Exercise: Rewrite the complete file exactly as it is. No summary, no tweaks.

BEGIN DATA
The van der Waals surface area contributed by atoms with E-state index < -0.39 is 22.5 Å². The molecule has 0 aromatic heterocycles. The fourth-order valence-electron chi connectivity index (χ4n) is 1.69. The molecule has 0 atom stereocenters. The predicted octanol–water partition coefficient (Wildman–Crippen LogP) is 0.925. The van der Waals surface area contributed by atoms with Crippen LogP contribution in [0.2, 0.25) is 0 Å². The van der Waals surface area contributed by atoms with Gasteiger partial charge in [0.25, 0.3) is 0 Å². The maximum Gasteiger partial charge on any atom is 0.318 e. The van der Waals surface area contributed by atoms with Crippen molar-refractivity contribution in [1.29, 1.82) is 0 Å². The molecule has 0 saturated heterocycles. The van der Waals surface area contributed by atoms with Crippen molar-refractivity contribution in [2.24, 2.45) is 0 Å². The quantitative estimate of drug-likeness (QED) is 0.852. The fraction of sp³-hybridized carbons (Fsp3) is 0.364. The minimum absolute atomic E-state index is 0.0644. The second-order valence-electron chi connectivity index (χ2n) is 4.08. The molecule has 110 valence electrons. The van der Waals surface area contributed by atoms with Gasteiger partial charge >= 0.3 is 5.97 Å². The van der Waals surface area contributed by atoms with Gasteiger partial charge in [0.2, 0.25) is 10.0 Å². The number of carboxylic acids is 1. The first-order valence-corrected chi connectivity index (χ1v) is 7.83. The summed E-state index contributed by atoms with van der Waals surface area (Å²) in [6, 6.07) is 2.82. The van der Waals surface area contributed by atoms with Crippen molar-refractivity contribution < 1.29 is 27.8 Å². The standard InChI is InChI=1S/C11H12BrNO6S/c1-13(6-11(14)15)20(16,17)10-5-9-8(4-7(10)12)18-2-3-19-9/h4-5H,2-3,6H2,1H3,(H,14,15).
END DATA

The van der Waals surface area contributed by atoms with E-state index < -0.39 is 22.5 Å². The molecule has 0 aromatic heterocycles. The fourth-order valence-electron chi connectivity index (χ4n) is 1.69. The molecule has 0 atom stereocenters. The predicted octanol–water partition coefficient (Wildman–Crippen LogP) is 0.925. The van der Waals surface area contributed by atoms with Crippen LogP contribution in [0.2, 0.25) is 0 Å². The van der Waals surface area contributed by atoms with Gasteiger partial charge in [0.25, 0.3) is 0 Å². The maximum Gasteiger partial charge on any atom is 0.318 e. The van der Waals surface area contributed by atoms with Crippen molar-refractivity contribution in [1.29, 1.82) is 0 Å². The molecule has 0 saturated heterocycles. The van der Waals surface area contributed by atoms with Crippen molar-refractivity contribution in [2.24, 2.45) is 0 Å². The quantitative estimate of drug-likeness (QED) is 0.852. The fraction of sp³-hybridized carbons (Fsp3) is 0.364. The minimum absolute atomic E-state index is 0.0644. The second-order valence-electron chi connectivity index (χ2n) is 4.08. The molecule has 110 valence electrons. The van der Waals surface area contributed by atoms with Gasteiger partial charge >= 0.3 is 5.97 Å². The van der Waals surface area contributed by atoms with Gasteiger partial charge in [0.2, 0.25) is 10.0 Å². The number of carboxylic acids is 1. The first-order valence-corrected chi connectivity index (χ1v) is 7.83. The summed E-state index contributed by atoms with van der Waals surface area (Å²) in [6, 6.07) is 2.82. The van der Waals surface area contributed by atoms with Crippen molar-refractivity contribution < 1.29 is 27.8 Å². The standard InChI is InChI=1S/C11H12BrNO6S/c1-13(6-11(14)15)20(16,17)10-5-9-8(4-7(10)12)18-2-3-19-9/h4-5H,2-3,6H2,1H3,(H,14,15).